As we sat around the dinner table that evening, Addie asked, "Is Beth just sad today?" My dear friend and colleague's husband died right after Easter after fighting cancer for about five months. The memorial service had been that morning, at which I presided. While I was making my way down the aisle saying the opening sentences, "I am the resurrection an the life says the Lord..." this very small creature kept trying to grab my attention. Except for this need to be seen by me at the entrance and the dismissal, I wouldn't have known that Addie and Eli were there. I did hear, however, that after my rector finished his homily Addie said rather loudly, "Wow, Daddy, that was a long one." The service included four beautiful anthems and over 300 people, many of whom were clergy from the diocese, so it was a long liturgy--about an hour and a half. I know this was the first funeral my kids have attended in the Episcopal Church.
Hence, the litany of dinner questions. We explained that Beth had been sad on and off for a while and still would be because her best friend, her husband, had died. They both seemed to understand that, but then Addie wanted to know where Bill's body was. At this point, I got a little nervous. There was not a coffin, but only an urn, which was covered with a pall. We gently explained that Bill's body was like ashes or dirt now. (Luckily, the kids did not ask how that happens because I don't have a good way to explain the process of cremation to a four and six year-old.) Adam added that Bill's body was now like the ashes we use on Ash Wednesday and that some day all of us will be ashes again. Then the conversation quickly shifted to who was going to become ashes first.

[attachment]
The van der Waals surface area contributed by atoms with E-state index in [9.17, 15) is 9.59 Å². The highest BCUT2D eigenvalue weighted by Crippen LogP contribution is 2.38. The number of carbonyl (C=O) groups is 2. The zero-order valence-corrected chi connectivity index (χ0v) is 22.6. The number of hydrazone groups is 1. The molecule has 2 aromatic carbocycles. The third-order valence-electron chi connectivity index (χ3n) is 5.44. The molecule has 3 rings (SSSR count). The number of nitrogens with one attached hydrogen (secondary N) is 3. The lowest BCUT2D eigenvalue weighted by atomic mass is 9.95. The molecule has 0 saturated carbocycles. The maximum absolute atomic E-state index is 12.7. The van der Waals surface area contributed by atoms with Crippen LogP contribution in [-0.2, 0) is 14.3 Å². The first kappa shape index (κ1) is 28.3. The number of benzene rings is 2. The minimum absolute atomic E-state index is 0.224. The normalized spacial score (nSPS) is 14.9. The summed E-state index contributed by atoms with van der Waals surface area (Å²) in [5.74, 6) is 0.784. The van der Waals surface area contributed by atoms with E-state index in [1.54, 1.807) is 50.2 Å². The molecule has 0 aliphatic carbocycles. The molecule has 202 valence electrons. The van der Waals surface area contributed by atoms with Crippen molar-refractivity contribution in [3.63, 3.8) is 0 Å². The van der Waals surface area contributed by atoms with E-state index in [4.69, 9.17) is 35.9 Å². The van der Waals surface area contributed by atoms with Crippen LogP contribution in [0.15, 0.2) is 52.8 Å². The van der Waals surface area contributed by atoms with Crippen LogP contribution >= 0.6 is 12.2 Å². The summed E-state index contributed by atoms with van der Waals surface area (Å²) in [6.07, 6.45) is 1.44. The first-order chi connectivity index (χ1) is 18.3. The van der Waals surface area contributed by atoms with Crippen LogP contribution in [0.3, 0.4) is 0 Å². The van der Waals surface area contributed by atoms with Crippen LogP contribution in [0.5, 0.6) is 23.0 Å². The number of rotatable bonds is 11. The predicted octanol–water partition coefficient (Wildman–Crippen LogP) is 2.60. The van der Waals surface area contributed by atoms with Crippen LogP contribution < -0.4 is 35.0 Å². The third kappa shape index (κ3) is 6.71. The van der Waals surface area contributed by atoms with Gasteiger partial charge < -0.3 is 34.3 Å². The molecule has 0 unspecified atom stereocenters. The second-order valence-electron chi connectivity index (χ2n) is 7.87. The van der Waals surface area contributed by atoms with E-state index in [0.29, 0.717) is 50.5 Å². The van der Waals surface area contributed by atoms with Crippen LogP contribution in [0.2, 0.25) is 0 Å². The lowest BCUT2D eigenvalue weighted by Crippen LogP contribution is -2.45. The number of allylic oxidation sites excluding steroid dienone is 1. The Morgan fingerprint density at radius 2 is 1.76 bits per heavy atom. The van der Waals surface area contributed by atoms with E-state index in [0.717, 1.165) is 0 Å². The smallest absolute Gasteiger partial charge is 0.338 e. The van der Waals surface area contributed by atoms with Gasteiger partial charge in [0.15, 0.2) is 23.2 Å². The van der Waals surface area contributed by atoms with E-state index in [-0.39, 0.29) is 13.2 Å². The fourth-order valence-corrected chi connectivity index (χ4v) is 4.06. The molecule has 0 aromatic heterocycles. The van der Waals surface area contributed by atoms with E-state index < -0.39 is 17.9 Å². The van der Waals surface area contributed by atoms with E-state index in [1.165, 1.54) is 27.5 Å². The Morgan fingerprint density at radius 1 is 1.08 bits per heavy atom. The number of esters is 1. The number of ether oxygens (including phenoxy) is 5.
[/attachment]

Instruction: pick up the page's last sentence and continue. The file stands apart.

Addie proudly exclaimed that Mommy will die first because she's the oldest. Then Daddy. And, of course, then Elias, her, and Jed. I know I start to feel a little uncomfortable when my kids anticipate my death, especially because Adelaide has already requested a specific pair of my shoes when I die. But, for the most part, natural conversations connected to life events seem the best way to prepare kids for eventual encounters with death.
Just a week ago, a 38 year-old man died who was in Adam's fraternity. He relayed to me that lots of his friends were terribly undone because they had never been exposed to death before. How amazing, but how true in this day and age. I remember still being shocked at a funeral I attended where the mother of two young children had not told her children about the death of their babysitter and it had been almost 10 days. She still hadn't the courage to do that after consulting with two child psychologists. Yet, in the olden days, children were around when grandma or grandpa died, some bodies were prepared in the home, laid out there, and everyone was included in the process. Compare the babysitter's funeral to the one I helped officiate after that in which the two grandsons sat up front at their grandpa's funeral. Then both boys helped grandma lay his ashes into the ground. Tears and snot streaming from their faces no less, but they were given the honor and respect to help say good-bye to their grandfather. I have had parents say to me, "We're trying not to make a big deal over grandma's death because of the kids--just trying to keep things normal for them" But, I want to say that is a disservice because your kids are going to wonder what is wrong with them that they feel sad and you don't.